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Marques, A.T. Bird Displacement by Wind Turbines. Encyclopedia. Available online: (accessed on 05 December 2023).
Marques AT. Bird Displacement by Wind Turbines. Encyclopedia. Available at: Accessed December 05, 2023.
Marques, Ana Teresa. "Bird Displacement by Wind Turbines" Encyclopedia, (accessed December 05, 2023).
Marques, A.T.(2021, December 21). Bird Displacement by Wind Turbines. In Encyclopedia.
Marques, Ana Teresa. "Bird Displacement by Wind Turbines." Encyclopedia. Web. 21 December, 2021.
Bird Displacement by Wind Turbines

Wind turbines can affect bird populations by causing mortality when birds collide with turbine blades or displacement when the individuals move permanently to other areas. While mortality is well documented, displacement has only been studied more extensively in the last decade, and it is important to summarise the current knowledge and research trends. 

energy wind farms space use indirect effects offshore onshore impact assessment avoidance study design


The exponential expansion of wind energy production in recent decades, driven by decarbonization goals and financial incentives by some governments, has promoted multiple interactions between human activities and ecological systems [1]. Mortality is probably the most well-documented effect on wildlife, occurring when flying birds and bats collide with wind turbines [2][3][4]. Additionally, when placed in natural or seminatural habitats, infrastructures associated with the wind industry modify the landscape, promoting habitat loss and fragmentation, and may alter species behaviour [3][5], potentially leading to multiple ecological impacts [6][7], and ultimately population-level effects.
Besides habitat alterations associated with wind farms, the visual intrusion caused by the turbines, the rotating blades, noise and vibration resulting from turbine operation, and human or vehicle circulation due to the construction or maintenance activities, may cause disturbance to birds, during both the construction and operational phases [3]. Such activities may trigger an avoidance response that can occur at three spatial scales: macro-avoidance when birds avoid the wind-power plant area as a whole, meso-avoidance if turbine arrays or single turbines are avoided, and micro-avoidance, which consists in last-second evasive movements of the rotor blades [5]. Depending on the study design and wind farm layout (with clustered/random turbines) it may not be possible to fully disentangle macro and meso-avoidance.
Here, we consider displacement as the reduced density of birds occurring near wind turbines, due to long-term disturbance leading to functional habitat loss, i.e., the joint effect of macro-avoidance and meso-avoidance [5]. Conversely, we define attraction as an increase in bird density within or near the wind farm. Attraction has been described mostly in the offshore industry, as infrastructures associated with wind energy production may provide favourable roosting conditions or act as a reef, increasing food resources [8]. However, an attraction effect is not necessarily positive for birds, as it increases their risk of collision with turbines.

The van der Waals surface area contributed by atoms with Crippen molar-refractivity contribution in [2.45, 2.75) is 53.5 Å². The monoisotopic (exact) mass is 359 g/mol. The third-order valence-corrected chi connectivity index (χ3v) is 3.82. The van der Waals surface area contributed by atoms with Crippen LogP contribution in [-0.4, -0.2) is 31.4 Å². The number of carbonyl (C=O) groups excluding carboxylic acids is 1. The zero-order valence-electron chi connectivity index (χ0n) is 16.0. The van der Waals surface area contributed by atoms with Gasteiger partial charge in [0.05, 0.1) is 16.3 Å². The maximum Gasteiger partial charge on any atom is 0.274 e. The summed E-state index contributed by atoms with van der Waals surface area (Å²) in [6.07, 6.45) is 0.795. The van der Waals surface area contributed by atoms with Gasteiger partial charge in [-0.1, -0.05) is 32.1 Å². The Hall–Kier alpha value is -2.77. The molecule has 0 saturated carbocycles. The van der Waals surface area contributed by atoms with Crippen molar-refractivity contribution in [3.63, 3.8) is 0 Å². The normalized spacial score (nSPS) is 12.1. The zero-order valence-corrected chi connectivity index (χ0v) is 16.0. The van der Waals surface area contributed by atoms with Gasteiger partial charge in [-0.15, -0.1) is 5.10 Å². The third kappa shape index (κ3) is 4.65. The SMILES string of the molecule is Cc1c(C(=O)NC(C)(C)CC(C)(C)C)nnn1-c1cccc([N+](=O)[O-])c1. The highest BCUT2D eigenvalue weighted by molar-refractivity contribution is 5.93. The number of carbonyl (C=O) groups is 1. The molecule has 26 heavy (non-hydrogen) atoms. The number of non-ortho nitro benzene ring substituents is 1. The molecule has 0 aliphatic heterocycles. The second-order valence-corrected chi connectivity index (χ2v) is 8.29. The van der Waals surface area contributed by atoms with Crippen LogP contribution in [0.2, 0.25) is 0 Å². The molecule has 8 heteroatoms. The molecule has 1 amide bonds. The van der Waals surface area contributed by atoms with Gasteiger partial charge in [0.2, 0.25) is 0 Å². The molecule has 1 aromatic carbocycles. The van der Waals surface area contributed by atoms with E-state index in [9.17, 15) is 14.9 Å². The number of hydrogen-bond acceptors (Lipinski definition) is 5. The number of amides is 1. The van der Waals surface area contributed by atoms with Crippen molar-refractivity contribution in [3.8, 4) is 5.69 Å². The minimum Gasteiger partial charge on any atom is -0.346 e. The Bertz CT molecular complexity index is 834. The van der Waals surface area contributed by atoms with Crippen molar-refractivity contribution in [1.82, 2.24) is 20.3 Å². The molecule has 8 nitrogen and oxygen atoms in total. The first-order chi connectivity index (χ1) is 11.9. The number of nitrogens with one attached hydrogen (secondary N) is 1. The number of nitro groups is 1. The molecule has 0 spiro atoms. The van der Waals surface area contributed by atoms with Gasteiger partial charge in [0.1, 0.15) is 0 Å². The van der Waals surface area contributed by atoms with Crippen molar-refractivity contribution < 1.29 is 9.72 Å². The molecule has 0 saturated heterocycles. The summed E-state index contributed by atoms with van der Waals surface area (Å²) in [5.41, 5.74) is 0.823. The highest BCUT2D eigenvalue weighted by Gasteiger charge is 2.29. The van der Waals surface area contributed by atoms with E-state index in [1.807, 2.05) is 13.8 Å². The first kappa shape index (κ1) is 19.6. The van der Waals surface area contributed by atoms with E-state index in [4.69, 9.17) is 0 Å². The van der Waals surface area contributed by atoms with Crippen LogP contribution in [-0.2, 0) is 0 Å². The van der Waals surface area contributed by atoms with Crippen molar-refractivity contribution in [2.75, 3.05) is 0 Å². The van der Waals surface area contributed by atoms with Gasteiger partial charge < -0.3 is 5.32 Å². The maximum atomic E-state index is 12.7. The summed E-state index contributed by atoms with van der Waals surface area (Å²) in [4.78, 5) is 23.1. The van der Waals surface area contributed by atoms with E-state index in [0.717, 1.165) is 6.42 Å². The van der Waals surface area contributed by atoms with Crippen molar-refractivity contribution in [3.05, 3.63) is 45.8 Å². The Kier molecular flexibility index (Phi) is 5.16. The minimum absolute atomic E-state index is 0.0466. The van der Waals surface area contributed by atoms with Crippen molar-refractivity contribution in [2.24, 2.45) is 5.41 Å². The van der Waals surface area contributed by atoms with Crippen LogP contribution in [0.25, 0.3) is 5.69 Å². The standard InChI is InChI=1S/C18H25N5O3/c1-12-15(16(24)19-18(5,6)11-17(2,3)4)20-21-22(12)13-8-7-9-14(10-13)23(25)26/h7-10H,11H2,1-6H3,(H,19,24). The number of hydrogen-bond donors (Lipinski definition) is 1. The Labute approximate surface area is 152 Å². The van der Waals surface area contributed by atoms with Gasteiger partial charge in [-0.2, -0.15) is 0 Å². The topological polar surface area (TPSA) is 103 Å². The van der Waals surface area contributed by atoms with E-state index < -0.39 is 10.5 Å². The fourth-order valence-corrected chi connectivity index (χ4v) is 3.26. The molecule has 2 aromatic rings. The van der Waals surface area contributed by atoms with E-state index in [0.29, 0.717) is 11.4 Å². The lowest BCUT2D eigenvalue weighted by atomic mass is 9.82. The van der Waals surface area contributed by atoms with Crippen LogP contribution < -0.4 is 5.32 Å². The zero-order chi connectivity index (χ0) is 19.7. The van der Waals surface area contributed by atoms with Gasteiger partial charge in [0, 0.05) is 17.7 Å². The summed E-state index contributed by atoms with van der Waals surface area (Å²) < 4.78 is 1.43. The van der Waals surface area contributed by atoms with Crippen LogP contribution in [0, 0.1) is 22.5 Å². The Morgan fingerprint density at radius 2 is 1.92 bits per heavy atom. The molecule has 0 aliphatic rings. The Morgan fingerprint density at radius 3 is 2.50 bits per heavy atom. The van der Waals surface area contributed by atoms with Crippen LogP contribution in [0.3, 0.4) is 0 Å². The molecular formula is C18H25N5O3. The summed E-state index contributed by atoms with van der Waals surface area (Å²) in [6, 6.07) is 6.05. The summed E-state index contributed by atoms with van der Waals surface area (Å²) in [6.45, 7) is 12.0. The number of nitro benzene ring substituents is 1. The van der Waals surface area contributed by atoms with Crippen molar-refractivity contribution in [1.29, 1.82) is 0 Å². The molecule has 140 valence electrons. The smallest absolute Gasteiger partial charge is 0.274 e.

Current Knowledge on Bird Displacement by Wind Turbines

We used the data from 68 of the 71 studies to assess the current knowledge on bird displacement, with a total of 286 trials. We excluded three studies from this analysis [9][10][11], whose information was duplicated, at least partially, in other works. We stress that, as the considered studies implemented quite variable methodological approaches (see previous section), comparisons across studies and taxa should be conducted with caution.
Overall, negative effects (i.e., displacement) were recorded in 40.6% of the trials, with offshore wind farms presenting a slightly higher frequency of displacement (43.8%) when compared to onshore wind farms (39.3%) (Figure 1). Still, attraction effects were recorded in 7.7% of the trials, being observed 15.0% at offshore wind farms, contrasting with only 4.9% at onshore environments (Figure 1). Such difference confirms previous findings that offshore wind farms may act as attractive locations for some species, by providing roosting locations and enhanced food resources as a result of an ‘artificial reef effect’ [3][8]. The lack of effects of wind turbines on birds’ abundance and space use was reported in 49% of the trials (Figure 1).
Figure 1. Relative frequency of trials (n = 286) reporting attraction, displacement or no effects of wind turbines on bird space use or abundance, per wind farm type. The bar width represents the number of experimental trials performed per wind farm type.